Friday, June 27, 2008

Constitutional nonsense

. . . so the first comment I heard yesterday on the Supreme Court's decision in the Heller gun case came from some "conservative legal scholar" holding forth on the Kojo Nambe Show, one of NPR's midday talk programs that is heads and shoulders above the usual tripe our local affiliate usually offers. Here is what he said, and I'm paraphrasing (but still pretty accurate):

"I don't want to sound hyperbolic, but this could be the Court's greatest civil rights decision since Brown v. Board [of Education, 1954]."

Oh, yes, absolutely. After all, the right to own a dangerous weapon is . . .

. . . more important than the Court's post-Brown decisions holding that religious minorities have constitutional rights, that the state may not impose religion on the unwilling, that criminal defendants have the right to an attorney, that police cannot use evidence that has been illegally obtained, that women are constitutional citizens with equal rights, that women have the right to control their reproductive choices, that public officials have no real immunity from libel suits, that the government cannot determine who can say or print what simply because it claims some mysterious "national security" interest, that the right of habeas corpus cannot be suspended because the president believes it is politically expedient, that juveniles and the mentally retarded cannot be executed . . .

. . . and on and on it goes.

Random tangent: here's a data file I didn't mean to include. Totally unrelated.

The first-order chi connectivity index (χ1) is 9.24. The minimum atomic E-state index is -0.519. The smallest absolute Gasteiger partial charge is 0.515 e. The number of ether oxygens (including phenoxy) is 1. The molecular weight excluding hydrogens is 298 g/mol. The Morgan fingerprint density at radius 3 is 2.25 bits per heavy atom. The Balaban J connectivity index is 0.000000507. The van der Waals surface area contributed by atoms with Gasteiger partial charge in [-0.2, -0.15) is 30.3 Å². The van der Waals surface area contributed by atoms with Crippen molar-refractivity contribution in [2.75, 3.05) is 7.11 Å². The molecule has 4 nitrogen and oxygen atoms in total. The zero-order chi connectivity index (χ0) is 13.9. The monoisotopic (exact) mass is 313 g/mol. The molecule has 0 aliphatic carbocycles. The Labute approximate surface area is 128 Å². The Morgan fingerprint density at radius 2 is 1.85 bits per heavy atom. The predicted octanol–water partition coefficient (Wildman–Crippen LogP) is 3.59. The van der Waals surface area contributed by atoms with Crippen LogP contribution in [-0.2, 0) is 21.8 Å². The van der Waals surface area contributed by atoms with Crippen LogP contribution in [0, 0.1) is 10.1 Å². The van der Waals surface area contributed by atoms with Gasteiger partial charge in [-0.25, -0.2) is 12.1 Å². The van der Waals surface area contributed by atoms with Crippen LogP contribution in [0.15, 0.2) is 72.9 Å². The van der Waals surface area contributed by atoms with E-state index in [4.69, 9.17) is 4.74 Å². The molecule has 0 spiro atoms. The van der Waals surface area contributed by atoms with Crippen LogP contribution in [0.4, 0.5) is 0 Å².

If Heller accomplishes anything the least bit good, it should be this: that Justice Antonin Scalia is exposed for the fraud that he is. Since 1986, when Scalia joined the Court, he has claimed the high moral ground by basing his constitutional "reasoning" on his super-natural ability to glean the "intent" of the constitutional Framers. "Originalism," as a theory, was not trademarked until the early 1980s, when then-Attorney General Edwin Meese claimed that the only responsibility of a judge was to "discover" the intent of the people who wrote whatever phrase of the Constitution was in question and apply that knowledge to the case or controversy before it. And wouldn't you know it, every single application of originalism to a constitutional dispute happened to yield an outcome embraced by social and political conservatives. Robert Bork's confirmation hearings in 1987 offered a nationally televised seminar on the power of ancestor worship as an interpretive constitutional method. Rather than dismiss this "theoretical" nonsense, the conservative legal movement embraced it, and has since been extraordinarily successful in marketing the modern conservative movement -- religious nuts housed with the same lunatics who do not believe that American law applies to American citizens who have been accused of terrorism -- as a return to the "lost" constitutional principles envisioned by the Framers. Even today, there is no shortage of very respectable scholars teaching at elite institutions who really believe that we can know and apply what the Framers intended in 1789 or 1791 or whenever to contemporary problems. If the pro-gun forces are really serious about discovering and applying the Framers' intent, then they should introduce legislation that limits "self-defense" to a single-shot musket rifle or gun and leave all other regulatory matters to the citizenry. They also introduce provisions to this "Musket Bill" prohibiting African-Americans from owning any sort of firearm, since the Framers did not consider blacks people in any sense of the word. They were property with no constitutional right to read, write, travel, enter contracts or negotiate their way in the world as free citizens. For every Abigail Adams who defended her homestead from the British with her rifle, there were thousands more women who weren't allowed to do anything other than what men wanted them to do, which did not, by the way, include for-profit labor or such small matters as voting. Decisions like Heller are, in some ways, even more offensive than the usual parade of horribles like Dred Scott or Bush v. Gore. I'd think I'd rather have my ass kicked by someone who is honest enough to admit he just wants to beat me up than hear how my impending demise is rooted in God's Will or some divine force sent forth by the ghosts of James Madison and John Adams. Law office history does not make for honest scholarship or even honest opinion.  Just a little over a week ago,in Boumediene v. United States, Scalia fretted that returning habeas corpus relief to imprisioned terrorists suspects would result in more Americans being killed.  And making more guns available to people will result in, what, fewer Americans being killed?